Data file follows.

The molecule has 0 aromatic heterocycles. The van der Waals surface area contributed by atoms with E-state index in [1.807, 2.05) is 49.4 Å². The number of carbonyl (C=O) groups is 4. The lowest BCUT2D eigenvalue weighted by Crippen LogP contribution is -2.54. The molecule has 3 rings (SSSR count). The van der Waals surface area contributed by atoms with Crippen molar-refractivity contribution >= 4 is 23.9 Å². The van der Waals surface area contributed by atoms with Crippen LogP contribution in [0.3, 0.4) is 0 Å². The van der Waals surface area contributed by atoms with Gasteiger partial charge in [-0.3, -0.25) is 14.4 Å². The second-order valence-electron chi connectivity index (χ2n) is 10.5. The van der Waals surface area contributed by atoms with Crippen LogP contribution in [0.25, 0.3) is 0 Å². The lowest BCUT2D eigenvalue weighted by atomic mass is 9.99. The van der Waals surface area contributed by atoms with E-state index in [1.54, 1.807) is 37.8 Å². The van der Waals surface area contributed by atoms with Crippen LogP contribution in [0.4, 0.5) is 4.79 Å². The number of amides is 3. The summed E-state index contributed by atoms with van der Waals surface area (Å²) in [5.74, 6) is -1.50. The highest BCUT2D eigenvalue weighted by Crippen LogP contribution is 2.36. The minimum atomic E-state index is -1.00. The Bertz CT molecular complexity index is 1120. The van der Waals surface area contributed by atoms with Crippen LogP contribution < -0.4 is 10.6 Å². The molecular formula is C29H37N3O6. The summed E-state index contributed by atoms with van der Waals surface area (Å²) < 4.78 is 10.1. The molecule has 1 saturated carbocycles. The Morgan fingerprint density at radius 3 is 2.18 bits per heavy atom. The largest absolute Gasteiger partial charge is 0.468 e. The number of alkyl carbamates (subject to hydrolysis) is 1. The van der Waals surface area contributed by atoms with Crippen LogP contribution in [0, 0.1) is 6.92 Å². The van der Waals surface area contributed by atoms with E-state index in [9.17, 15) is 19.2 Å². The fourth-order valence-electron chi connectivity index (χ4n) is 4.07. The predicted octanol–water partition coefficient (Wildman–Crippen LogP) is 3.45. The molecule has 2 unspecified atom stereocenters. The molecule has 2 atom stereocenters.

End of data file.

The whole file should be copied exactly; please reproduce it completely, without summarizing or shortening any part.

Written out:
The molecule has 0 aromatic heterocycles. The van der Waals surface area contributed by atoms with E-state index in [1.807, 2.05) is 49.4 Å². The number of carbonyl (C=O) groups is 4. The lowest BCUT2D eigenvalue weighted by Crippen LogP contribution is -2.54. The molecule has 3 rings (SSSR count). The van der Waals surface area contributed by atoms with Crippen molar-refractivity contribution >= 4 is 23.9 Å². The van der Waals surface area contributed by atoms with Crippen LogP contribution in [0.3, 0.4) is 0 Å². The van der Waals surface area contributed by atoms with Gasteiger partial charge in [-0.3, -0.25) is 14.4 Å². The second-order valence-electron chi connectivity index (χ2n) is 10.5. The van der Waals surface area contributed by atoms with Crippen LogP contribution in [0.25, 0.3) is 0 Å². The lowest BCUT2D eigenvalue weighted by atomic mass is 9.99. The van der Waals surface area contributed by atoms with E-state index in [1.54, 1.807) is 37.8 Å². The van der Waals surface area contributed by atoms with Crippen LogP contribution in [0.4, 0.5) is 4.79 Å². The number of amides is 3. The summed E-state index contributed by atoms with van der Waals surface area (Å²) in [5.74, 6) is -1.50. The highest BCUT2D eigenvalue weighted by Crippen LogP contribution is 2.36. The minimum atomic E-state index is -1.00. The Bertz CT molecular complexity index is 1120. The van der Waals surface area contributed by atoms with Crippen LogP contribution < -0.4 is 10.6 Å². The molecular formula is C29H37N3O6. The summed E-state index contributed by atoms with van der Waals surface area (Å²) < 4.78 is 10.1. The molecule has 1 saturated carbocycles. The Morgan fingerprint density at radius 3 is 2.18 bits per heavy atom. The largest absolute Gasteiger partial charge is 0.468 e. The number of alkyl carbamates (subject to hydrolysis) is 1. The van der Waals surface area contributed by atoms with Crippen LogP contribution in [0, 0.1) is 6.92 Å². The van der Waals surface area contributed by atoms with E-state index in [9.17, 15) is 19.2 Å². The fourth-order valence-electron chi connectivity index (χ4n) is 4.07. The predicted octanol–water partition coefficient (Wildman–Crippen LogP) is 3.45. The molecule has 2 unspecified atom stereocenters. The molecule has 2 atom stereocenters.